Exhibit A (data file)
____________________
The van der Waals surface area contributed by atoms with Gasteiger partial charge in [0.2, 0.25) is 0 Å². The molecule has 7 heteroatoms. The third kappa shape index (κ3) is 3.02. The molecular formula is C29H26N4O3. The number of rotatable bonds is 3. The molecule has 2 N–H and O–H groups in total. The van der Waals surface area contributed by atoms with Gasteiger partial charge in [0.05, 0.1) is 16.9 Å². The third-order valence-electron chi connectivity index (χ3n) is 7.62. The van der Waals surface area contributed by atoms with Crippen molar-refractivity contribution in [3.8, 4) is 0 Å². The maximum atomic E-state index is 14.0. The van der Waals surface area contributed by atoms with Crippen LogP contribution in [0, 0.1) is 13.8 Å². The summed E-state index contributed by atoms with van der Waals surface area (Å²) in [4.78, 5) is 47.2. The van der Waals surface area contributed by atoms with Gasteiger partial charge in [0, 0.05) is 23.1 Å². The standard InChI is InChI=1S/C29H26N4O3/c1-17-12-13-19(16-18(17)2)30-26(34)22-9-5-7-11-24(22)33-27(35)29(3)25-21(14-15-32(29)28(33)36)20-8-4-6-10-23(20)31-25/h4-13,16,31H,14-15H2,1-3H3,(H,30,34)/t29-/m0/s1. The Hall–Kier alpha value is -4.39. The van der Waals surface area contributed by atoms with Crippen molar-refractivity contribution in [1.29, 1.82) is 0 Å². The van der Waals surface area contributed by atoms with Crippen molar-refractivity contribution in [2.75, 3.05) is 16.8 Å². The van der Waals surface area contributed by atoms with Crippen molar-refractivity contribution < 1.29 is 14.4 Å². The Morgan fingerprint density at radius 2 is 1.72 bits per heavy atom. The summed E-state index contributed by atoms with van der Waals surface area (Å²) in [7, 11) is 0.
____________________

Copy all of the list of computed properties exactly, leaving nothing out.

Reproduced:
The van der Waals surface area contributed by atoms with Gasteiger partial charge in [0.2, 0.25) is 0 Å². The molecule has 7 heteroatoms. The third kappa shape index (κ3) is 3.02. The molecular formula is C29H26N4O3. The number of rotatable bonds is 3. The molecule has 2 N–H and O–H groups in total. The van der Waals surface area contributed by atoms with Gasteiger partial charge in [0.05, 0.1) is 16.9 Å². The third-order valence-electron chi connectivity index (χ3n) is 7.62. The van der Waals surface area contributed by atoms with Crippen molar-refractivity contribution in [3.8, 4) is 0 Å². The maximum atomic E-state index is 14.0. The van der Waals surface area contributed by atoms with Crippen LogP contribution in [0, 0.1) is 13.8 Å². The summed E-state index contributed by atoms with van der Waals surface area (Å²) in [4.78, 5) is 47.2. The van der Waals surface area contributed by atoms with Gasteiger partial charge in [0, 0.05) is 23.1 Å². The standard InChI is InChI=1S/C29H26N4O3/c1-17-12-13-19(16-18(17)2)30-26(34)22-9-5-7-11-24(22)33-27(35)29(3)25-21(14-15-32(29)28(33)36)20-8-4-6-10-23(20)31-25/h4-13,16,31H,14-15H2,1-3H3,(H,30,34)/t29-/m0/s1. The Hall–Kier alpha value is -4.39. The van der Waals surface area contributed by atoms with Crippen molar-refractivity contribution in [1.29, 1.82) is 0 Å². The van der Waals surface area contributed by atoms with Crippen molar-refractivity contribution in [2.75, 3.05) is 16.8 Å². The van der Waals surface area contributed by atoms with Crippen molar-refractivity contribution < 1.29 is 14.4 Å². The Morgan fingerprint density at radius 2 is 1.72 bits per heavy atom. The summed E-state index contributed by atoms with van der Waals surface area (Å²) in [7, 11) is 0.